Britain's special forces will be "integral" to the offensive on the Islamic State (Isis) as the battle to liberate Iraq's second city from the clutches of the terror group looms.

Isis captured Mosul two years ago and the SAS is coordinating air strikes in and around the city with Kurdish fighters, according to the Times. The newspaper also quoted an unnamed Iraqi intelligence source as saying the elite forces are "more effective than any other advisers", including from the US.

Turkish President Recep Tayyip Erdogan said the assault on Mosul will begin on 19 October. British military personnel are also reportedly playing a key role in the information war, which is being place out on the airwaves and the internet.

Isis militants are being encouraged to put their weapons aside and residents are being prepared for the offensive with pro-government messages, the Times reported. The US has sent in Apache helicopters to aid the liberation effort.

"You need to condition the minds of the population," a British ex-senior officer was quoted as saying. "Owning the narrative is fundamentally important to success. Otherwise the people you are trying to liberate will respond badly."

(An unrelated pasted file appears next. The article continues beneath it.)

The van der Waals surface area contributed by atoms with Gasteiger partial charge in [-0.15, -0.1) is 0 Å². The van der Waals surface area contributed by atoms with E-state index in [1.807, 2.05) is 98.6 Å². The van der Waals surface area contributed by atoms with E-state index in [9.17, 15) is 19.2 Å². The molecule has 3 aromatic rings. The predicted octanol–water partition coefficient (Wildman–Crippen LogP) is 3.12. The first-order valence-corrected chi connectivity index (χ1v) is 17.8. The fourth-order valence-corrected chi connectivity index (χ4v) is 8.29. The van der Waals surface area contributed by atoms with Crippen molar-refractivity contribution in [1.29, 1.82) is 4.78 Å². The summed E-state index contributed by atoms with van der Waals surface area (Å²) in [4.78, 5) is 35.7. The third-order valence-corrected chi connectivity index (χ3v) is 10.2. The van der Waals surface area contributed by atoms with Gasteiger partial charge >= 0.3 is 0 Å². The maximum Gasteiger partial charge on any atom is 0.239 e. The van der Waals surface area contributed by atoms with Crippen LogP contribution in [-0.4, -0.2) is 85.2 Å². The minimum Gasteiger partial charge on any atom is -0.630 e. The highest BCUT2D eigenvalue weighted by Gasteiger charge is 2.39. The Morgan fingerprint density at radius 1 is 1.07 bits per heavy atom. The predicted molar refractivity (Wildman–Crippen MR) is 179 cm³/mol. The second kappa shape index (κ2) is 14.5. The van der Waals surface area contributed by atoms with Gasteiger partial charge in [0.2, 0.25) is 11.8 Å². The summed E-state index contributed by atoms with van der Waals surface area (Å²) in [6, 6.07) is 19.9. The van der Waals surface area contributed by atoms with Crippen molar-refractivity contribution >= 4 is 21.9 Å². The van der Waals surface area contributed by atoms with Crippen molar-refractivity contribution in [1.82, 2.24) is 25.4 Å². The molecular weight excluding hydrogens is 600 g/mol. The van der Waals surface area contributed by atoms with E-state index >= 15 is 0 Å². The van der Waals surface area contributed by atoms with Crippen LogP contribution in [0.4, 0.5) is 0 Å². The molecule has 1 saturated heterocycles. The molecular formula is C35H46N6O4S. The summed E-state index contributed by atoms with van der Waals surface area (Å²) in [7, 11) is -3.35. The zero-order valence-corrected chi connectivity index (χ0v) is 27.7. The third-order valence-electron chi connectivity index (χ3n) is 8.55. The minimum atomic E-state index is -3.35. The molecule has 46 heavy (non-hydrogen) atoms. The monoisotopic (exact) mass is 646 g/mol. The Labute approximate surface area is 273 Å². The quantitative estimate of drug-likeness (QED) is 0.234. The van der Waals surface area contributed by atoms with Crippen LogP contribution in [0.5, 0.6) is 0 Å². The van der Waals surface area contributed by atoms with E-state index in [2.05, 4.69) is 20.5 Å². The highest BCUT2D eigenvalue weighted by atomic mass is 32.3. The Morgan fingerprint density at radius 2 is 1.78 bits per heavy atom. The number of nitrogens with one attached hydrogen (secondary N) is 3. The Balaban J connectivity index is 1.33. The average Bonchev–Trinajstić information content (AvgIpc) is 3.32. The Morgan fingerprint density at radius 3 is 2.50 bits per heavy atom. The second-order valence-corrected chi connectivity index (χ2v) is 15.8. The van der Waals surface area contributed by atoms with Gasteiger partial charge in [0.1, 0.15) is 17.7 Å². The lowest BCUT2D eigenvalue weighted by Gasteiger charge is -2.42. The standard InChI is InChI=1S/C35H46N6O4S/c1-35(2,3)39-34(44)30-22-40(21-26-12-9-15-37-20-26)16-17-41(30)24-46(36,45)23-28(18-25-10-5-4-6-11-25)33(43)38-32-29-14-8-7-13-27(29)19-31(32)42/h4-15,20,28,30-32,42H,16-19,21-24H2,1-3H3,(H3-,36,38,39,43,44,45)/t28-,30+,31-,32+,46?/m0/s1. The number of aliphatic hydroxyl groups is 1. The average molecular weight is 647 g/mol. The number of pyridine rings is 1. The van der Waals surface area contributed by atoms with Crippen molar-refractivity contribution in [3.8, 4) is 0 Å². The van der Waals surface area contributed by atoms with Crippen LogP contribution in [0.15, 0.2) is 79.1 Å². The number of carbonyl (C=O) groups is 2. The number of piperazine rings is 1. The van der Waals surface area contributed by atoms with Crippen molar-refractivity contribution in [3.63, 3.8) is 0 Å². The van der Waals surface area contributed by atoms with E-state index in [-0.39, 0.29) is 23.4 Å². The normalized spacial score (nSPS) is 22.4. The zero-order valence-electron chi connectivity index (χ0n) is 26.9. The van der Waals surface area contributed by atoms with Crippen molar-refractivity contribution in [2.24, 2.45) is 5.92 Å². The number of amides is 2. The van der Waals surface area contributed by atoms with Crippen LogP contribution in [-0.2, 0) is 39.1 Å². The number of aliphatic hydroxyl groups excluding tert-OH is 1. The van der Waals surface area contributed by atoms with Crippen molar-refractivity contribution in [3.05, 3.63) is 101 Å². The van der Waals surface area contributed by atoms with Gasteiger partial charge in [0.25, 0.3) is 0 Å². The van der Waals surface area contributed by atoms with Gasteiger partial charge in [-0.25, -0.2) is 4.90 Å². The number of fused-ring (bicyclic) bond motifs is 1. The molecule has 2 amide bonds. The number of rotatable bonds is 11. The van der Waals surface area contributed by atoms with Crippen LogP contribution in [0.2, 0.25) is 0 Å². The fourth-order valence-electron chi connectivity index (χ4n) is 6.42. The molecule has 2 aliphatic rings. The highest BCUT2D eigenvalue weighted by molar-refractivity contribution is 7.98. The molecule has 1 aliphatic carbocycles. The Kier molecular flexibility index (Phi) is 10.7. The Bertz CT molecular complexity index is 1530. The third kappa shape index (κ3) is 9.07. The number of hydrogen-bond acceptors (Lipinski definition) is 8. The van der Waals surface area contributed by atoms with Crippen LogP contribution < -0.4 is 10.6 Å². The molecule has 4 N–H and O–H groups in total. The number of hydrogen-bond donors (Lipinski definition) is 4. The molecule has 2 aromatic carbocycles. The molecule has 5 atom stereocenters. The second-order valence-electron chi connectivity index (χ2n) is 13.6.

Despite Isis' huge previous gains, territory controlled by the jihadists dwindled by 16% in the first nine months of 2016, according to IHS Conflict Monitor. General Gary Volesky, the head of US ground forces in Iraq, described Mosul as the "crown jewel right now."

Isis lost control of Manbij in Syria in August and rebels are now closing in on Dabiq, backed by Turkish tanks. The offensive in Mosul will involve multiple phases and will be led by the Iraqi army, Kurdish peshmerga forces, Sunni and Shia fighters and the US.

According to reports, the US is working to quell internal disputes between allies in the coalition. Part of the argument is over how the greater Mosul region of Nineveh will be governed post-liberation.

Sunni Arab forces
Fighters from predominantly Sunni Arab forces take part in a training session before the upcoming battle to recapture Mosul in Bashiqa on 6 October 2016. Picture taken October 6, 2016 haier Al-Sudani/Reuters